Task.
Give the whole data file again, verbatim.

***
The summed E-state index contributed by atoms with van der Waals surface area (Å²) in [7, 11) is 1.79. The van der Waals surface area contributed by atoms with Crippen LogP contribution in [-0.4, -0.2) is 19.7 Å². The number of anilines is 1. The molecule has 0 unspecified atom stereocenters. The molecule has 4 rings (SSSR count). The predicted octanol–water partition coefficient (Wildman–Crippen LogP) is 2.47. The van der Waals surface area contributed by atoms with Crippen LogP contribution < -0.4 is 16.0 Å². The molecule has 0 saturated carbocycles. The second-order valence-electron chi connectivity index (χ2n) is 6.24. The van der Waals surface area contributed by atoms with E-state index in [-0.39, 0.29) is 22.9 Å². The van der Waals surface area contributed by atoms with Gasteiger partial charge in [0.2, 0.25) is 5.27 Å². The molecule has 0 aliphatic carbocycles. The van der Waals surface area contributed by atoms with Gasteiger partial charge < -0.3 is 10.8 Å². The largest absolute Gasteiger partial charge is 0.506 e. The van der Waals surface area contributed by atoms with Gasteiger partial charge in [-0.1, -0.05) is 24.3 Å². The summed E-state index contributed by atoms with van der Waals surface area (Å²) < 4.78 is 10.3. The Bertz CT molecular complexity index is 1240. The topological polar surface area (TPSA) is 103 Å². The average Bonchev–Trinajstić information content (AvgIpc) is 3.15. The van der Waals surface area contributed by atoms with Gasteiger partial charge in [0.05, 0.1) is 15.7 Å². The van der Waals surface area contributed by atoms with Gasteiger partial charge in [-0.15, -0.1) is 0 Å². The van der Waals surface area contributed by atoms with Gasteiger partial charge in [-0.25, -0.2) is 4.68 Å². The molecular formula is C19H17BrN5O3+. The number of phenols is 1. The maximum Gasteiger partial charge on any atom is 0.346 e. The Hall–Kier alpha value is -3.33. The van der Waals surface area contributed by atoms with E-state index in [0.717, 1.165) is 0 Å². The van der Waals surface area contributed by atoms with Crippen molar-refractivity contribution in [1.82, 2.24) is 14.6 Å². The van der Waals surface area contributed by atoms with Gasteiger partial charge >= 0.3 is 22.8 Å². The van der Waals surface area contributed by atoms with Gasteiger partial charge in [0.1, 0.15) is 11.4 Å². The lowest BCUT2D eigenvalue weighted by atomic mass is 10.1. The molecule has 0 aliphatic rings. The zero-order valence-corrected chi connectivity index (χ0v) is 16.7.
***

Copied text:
The summed E-state index contributed by atoms with van der Waals surface area (Å²) in [7, 11) is 1.79. The van der Waals surface area contributed by atoms with Crippen LogP contribution in [-0.4, -0.2) is 19.7 Å². The number of anilines is 1. The molecule has 0 unspecified atom stereocenters. The molecule has 4 rings (SSSR count). The predicted octanol–water partition coefficient (Wildman–Crippen LogP) is 2.47. The van der Waals surface area contributed by atoms with Crippen LogP contribution < -0.4 is 16.0 Å². The molecule has 0 saturated carbocycles. The second-order valence-electron chi connectivity index (χ2n) is 6.24. The van der Waals surface area contributed by atoms with E-state index in [-0.39, 0.29) is 22.9 Å². The van der Waals surface area contributed by atoms with Gasteiger partial charge in [0.2, 0.25) is 5.27 Å². The molecule has 0 aliphatic carbocycles. The van der Waals surface area contributed by atoms with Gasteiger partial charge < -0.3 is 10.8 Å². The largest absolute Gasteiger partial charge is 0.506 e. The van der Waals surface area contributed by atoms with Gasteiger partial charge in [-0.1, -0.05) is 24.3 Å². The summed E-state index contributed by atoms with van der Waals surface area (Å²) < 4.78 is 10.3. The Bertz CT molecular complexity index is 1240. The topological polar surface area (TPSA) is 103 Å². The average Bonchev–Trinajstić information content (AvgIpc) is 3.15. The van der Waals surface area contributed by atoms with Gasteiger partial charge in [0.05, 0.1) is 15.7 Å². The van der Waals surface area contributed by atoms with Gasteiger partial charge in [-0.15, -0.1) is 0 Å². The van der Waals surface area contributed by atoms with Gasteiger partial charge in [-0.25, -0.2) is 4.68 Å². The molecular formula is C19H17BrN5O3+. The number of phenols is 1. The maximum Gasteiger partial charge on any atom is 0.346 e. The Hall–Kier alpha value is -3.33. The van der Waals surface area contributed by atoms with E-state index in [0.717, 1.165) is 0 Å². The van der Waals surface area contributed by atoms with Crippen molar-refractivity contribution in [1.82, 2.24) is 14.6 Å². The van der Waals surface area contributed by atoms with Gasteiger partial charge >= 0.3 is 22.8 Å². The van der Waals surface area contributed by atoms with Gasteiger partial charge in [0.1, 0.15) is 11.4 Å². The lowest BCUT2D eigenvalue weighted by atomic mass is 10.1. The molecule has 0 aliphatic rings. The zero-order valence-corrected chi connectivity index (χ0v) is 16.7.